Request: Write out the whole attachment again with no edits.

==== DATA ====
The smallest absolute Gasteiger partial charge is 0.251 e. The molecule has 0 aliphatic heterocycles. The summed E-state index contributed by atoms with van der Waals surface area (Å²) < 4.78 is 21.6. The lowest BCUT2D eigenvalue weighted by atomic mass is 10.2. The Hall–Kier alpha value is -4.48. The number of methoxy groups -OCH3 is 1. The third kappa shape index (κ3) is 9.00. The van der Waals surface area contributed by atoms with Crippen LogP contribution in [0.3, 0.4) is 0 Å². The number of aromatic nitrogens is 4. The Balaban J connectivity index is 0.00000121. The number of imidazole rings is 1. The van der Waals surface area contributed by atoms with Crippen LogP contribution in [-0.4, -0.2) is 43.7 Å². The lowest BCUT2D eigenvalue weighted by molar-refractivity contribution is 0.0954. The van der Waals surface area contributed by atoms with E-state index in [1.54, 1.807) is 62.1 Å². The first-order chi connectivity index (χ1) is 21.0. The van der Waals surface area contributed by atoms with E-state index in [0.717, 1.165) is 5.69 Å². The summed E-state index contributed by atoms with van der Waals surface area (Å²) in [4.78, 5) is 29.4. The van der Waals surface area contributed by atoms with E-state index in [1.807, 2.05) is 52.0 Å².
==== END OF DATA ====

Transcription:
The smallest absolute Gasteiger partial charge is 0.251 e. The molecule has 0 aliphatic heterocycles. The summed E-state index contributed by atoms with van der Waals surface area (Å²) < 4.78 is 21.6. The lowest BCUT2D eigenvalue weighted by atomic mass is 10.2. The Hall–Kier alpha value is -4.48. The number of methoxy groups -OCH3 is 1. The third kappa shape index (κ3) is 9.00. The van der Waals surface area contributed by atoms with Crippen LogP contribution in [0.3, 0.4) is 0 Å². The number of aromatic nitrogens is 4. The Balaban J connectivity index is 0.00000121. The number of imidazole rings is 1. The van der Waals surface area contributed by atoms with Crippen LogP contribution in [-0.4, -0.2) is 43.7 Å². The lowest BCUT2D eigenvalue weighted by molar-refractivity contribution is 0.0954. The van der Waals surface area contributed by atoms with E-state index in [1.54, 1.807) is 62.1 Å². The first-order chi connectivity index (χ1) is 21.0. The van der Waals surface area contributed by atoms with E-state index in [0.717, 1.165) is 5.69 Å². The summed E-state index contributed by atoms with van der Waals surface area (Å²) in [4.78, 5) is 29.4. The van der Waals surface area contributed by atoms with E-state index in [1.807, 2.05) is 52.0 Å².